Last week on the BiggerPockets.com blog I discussed a property I was trying to decide whether to pursue or not. The property was located in a lower-income “rough” area of my town and needed significant cosmetic fixes (and perhaps more than just cosmetic.) I’ll tell you later what I did this week with the property, but first I want to explore the issue a little further.
This post became exceptionally popular and at the time of this writing has over 90 comments as people discussed the pros and cons of investing in lower-income areas. Clearly – this issue is a hot topic and something most investors will face from time to time. To summarize the comments (in case you don’t want to read all 90+):
- Many investors would never consider buying a property in a rough area
- Some do buy in low-income areas but chose to rehab it to high standards
- Some suggest buying all you can in that same area and improving the entire neighborhood
- Some suggest buying for cheap, keeping it cheap, and getting all the cash out without improving much.
That last view in the list seems to be the most controversial – purchasing a low-income property without any real desire to improve it. I’m sure you’ve seen the properties – as they stand out like a sore thumb. Deteriorating paint, junk cars littering the area, bedsheets hanging in the windows, and a variety of tenants who I would be nervous talking with, unarmed. Most of the world would look at this type of property and say it must be owned by a “slumlord.”
No one wants to claim to be a “slumlord.” So today I want to look at exactly what makes a slumlord and how to avoid being one.
What is a Slumlord?
Wikipedia defines “Slumlord” as
“a derogatory term for landlords, generally absentee landlords, who attempt to maximize profit by minimizing spending on property maintenance, often in deteriorating neighborhoods.”
Using this definition – it would seem that the majority of landlords could be defined as a slumlord. The main qualification in this definition is “maximizing profit by minimizing spending.” I would argue that if you are a landlord and not attempting to minimize your spending on property maintenance then you are spending significantly more than needed.
No landlord wants to spend a lot on maintenance. Maintenance is one of the largest expenses a landlord might face and spending money unnecessarily is like throwing money out the window. That’s why we get multiple bids, often do maintenance work ourselves, and use cheaper options when possible. Why spend twenty when ten will do perfectly fine? Why replace when something can be repaired?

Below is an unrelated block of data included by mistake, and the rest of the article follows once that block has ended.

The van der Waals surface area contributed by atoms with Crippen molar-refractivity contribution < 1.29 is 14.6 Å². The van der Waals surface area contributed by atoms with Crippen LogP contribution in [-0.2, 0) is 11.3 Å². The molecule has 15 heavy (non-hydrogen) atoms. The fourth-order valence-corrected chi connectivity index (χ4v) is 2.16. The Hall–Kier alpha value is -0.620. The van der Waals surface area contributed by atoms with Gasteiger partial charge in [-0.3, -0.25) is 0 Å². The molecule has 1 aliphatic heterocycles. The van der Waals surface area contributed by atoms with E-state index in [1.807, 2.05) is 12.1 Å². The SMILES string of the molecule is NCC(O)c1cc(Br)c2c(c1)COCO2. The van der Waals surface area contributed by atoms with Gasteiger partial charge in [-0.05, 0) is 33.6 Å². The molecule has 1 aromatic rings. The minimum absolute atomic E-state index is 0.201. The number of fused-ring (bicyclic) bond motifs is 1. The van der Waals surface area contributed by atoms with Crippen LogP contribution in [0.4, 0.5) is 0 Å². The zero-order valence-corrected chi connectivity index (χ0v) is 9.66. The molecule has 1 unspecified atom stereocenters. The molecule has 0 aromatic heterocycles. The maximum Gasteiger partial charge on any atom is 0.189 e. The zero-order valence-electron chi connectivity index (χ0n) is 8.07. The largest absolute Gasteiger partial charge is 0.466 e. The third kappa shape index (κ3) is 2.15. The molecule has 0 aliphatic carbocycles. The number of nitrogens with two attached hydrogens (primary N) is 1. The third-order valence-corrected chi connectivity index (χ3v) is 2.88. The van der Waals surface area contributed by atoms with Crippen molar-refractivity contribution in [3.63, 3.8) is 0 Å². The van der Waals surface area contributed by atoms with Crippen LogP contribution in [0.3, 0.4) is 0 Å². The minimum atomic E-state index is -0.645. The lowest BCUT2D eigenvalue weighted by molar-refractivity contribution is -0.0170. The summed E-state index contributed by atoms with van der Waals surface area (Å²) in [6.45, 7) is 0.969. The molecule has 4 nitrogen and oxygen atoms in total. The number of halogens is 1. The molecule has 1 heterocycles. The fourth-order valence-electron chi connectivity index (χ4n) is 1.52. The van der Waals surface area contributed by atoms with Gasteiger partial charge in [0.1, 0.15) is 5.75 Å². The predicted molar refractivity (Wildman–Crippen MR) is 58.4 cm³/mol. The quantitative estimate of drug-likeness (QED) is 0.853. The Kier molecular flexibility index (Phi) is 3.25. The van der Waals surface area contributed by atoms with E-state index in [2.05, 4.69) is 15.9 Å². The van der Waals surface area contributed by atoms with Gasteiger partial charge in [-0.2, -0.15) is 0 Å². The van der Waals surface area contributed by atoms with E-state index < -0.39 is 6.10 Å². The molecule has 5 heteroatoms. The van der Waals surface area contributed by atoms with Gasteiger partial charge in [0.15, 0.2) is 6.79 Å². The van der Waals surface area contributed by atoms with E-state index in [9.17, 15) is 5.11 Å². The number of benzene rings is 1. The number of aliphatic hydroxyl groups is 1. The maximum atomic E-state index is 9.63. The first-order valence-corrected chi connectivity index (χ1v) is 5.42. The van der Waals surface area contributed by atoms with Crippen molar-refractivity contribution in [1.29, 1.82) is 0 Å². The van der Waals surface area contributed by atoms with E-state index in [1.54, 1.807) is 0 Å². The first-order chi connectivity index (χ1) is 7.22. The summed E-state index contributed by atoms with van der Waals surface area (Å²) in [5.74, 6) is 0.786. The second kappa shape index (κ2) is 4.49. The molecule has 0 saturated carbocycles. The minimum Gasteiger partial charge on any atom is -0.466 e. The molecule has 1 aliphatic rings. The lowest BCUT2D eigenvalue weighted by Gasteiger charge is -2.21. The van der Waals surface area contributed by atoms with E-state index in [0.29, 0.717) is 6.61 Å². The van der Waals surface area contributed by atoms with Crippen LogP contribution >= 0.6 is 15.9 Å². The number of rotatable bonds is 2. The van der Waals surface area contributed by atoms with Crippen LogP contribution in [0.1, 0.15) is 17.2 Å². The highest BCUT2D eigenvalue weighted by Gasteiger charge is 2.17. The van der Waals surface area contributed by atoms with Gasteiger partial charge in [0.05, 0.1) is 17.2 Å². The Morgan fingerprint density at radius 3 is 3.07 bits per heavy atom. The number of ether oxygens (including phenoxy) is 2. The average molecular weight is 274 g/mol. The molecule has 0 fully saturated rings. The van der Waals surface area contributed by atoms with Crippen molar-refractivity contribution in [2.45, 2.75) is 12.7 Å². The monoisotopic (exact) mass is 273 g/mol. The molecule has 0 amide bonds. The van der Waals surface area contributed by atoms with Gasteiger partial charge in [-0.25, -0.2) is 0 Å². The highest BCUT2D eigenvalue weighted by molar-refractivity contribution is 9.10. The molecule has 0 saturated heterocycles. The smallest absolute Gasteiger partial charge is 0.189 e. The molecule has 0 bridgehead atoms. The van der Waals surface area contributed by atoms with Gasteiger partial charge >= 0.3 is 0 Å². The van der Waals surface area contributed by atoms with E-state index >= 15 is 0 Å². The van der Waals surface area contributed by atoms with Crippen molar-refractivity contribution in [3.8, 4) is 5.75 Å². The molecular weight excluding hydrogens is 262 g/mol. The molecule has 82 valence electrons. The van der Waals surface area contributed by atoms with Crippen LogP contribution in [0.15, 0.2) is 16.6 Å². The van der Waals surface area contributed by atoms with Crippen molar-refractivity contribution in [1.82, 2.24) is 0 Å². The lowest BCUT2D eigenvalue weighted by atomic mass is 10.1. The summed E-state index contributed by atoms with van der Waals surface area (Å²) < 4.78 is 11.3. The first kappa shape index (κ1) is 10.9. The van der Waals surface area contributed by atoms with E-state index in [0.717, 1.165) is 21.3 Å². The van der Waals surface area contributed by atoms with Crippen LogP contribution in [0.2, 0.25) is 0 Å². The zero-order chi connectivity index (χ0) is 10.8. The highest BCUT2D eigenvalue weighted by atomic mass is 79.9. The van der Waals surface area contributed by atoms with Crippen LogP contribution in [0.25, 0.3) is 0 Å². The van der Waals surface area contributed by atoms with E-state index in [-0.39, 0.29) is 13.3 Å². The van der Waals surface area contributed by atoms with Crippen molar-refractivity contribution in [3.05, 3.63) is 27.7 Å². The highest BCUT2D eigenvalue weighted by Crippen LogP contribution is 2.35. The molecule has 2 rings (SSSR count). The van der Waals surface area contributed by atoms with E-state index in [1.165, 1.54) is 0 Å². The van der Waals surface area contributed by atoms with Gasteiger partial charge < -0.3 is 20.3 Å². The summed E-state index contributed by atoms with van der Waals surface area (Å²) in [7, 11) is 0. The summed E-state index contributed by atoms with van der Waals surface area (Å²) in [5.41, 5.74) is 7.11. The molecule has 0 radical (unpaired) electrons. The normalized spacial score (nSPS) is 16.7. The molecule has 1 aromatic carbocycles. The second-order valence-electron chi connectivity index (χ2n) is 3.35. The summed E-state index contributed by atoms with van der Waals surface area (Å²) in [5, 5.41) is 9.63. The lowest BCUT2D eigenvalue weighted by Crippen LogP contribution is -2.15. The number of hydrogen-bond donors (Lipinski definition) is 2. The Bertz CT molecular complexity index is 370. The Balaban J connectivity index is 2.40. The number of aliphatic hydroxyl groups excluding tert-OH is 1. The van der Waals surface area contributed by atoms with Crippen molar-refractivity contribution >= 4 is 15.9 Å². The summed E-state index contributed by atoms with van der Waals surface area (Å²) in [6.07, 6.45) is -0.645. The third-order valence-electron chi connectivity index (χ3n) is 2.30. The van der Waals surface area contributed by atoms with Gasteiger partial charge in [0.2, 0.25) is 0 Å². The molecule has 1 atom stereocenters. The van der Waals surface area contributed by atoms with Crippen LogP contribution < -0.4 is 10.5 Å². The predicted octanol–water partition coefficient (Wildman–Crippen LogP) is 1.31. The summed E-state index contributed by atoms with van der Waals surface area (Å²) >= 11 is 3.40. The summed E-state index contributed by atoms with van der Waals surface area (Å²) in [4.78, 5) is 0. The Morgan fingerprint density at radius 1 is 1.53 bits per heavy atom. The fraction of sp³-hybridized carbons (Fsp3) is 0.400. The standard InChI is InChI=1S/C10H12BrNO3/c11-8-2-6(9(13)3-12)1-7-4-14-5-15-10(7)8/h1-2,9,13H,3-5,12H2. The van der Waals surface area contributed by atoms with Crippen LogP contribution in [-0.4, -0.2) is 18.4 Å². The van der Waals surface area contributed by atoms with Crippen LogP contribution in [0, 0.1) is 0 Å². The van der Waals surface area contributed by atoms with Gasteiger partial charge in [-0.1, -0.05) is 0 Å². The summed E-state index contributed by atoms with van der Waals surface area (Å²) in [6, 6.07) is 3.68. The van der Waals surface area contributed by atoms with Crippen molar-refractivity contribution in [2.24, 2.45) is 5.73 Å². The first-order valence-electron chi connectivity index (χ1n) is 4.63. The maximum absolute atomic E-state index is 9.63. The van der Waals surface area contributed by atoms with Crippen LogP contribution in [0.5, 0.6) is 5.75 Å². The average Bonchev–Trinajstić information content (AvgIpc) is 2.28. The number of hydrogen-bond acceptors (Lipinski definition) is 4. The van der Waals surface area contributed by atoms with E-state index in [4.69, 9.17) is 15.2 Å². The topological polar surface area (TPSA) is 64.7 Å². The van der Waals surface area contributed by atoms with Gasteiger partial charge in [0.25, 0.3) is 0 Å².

I’m not suggesting a landlord should refuse a property maintenance issue – but “minimizing” expenses is key in running any business – real estate or other.
Exploiting The Poor
I think the key concept that is missing from this definition is “exploitation.”
The truer definition of slumlord, I believe, is
“a derogatory term for landlords, generally absentee landlords, who attempt to exploit tenants and maximize profits by refusing to spend on property maintenance, often in deteriorating neighborhoods.”
To me, a slumlord is one who takes advantage of a tenant’s situation in life to maximize their profits. A tenant who cannot afford a more expensive place often has no other option but to put up refused maintenance and deteriorating property condition. Sure, they could move somewhere else. Moving, however, is not free. It takes time, money, and acceptance into a new place that might not be any better.
Sure, we could talk about why the poor are poor and who’s responsibility it is to help them. I don’t want to go there though. In fact, I want to steer clear of the politics and rhetoric and focus on something not often talked about in business: the heart.
A slumlord is a condition of the heart.
It’s not about what a property looks like – it’s about what your personality looks like. Do you exploit the poor because they have no other options (or don’t feel they have other options?) Do you refuse needed maintenance because the tenant won’t leave? Do you ignore your tenants important requests simply because you don’t want to spend money? Then you might be a slumlord.
Again, I don’t think it’s mandatory that landlords pay for high-end repairs whenever a tenant wants one. However, providing and maintaining basic services with your property – even if it costs money – is not only good for overall business but also simply the right thing to do.
As the Biblical adage states, “What good is it to gain the whole world but lose your soul?”
My Decision About the Property
As for the property under consideration – I decided to pass. For me – I decided that the great cashflow but more intensive management did not currently fit where I want my business to be. For others – it might be the perfect investment. As I’ve stated time and time again – there are many ways to make money in real estate (see my article “The Top 100 Ways to Make Money in Real Estate“) Several years ago this may have fit more closely with my business model. However, today not so much.
This one, while it does make money, didn’t fit my standards close enough. I wish whoever buys it good luck- but for me I pass.
Let me know what you think below. Adding a comment is easy. Simply enter your name and email (and website if you have one), write your comment, and press submit. Easy as can be!
Do you agree with my definition of “slumlord?”
How would you define it?
Photo: Angela Anderson-CobbAre You a 'Slumlord'? by Brandon Turner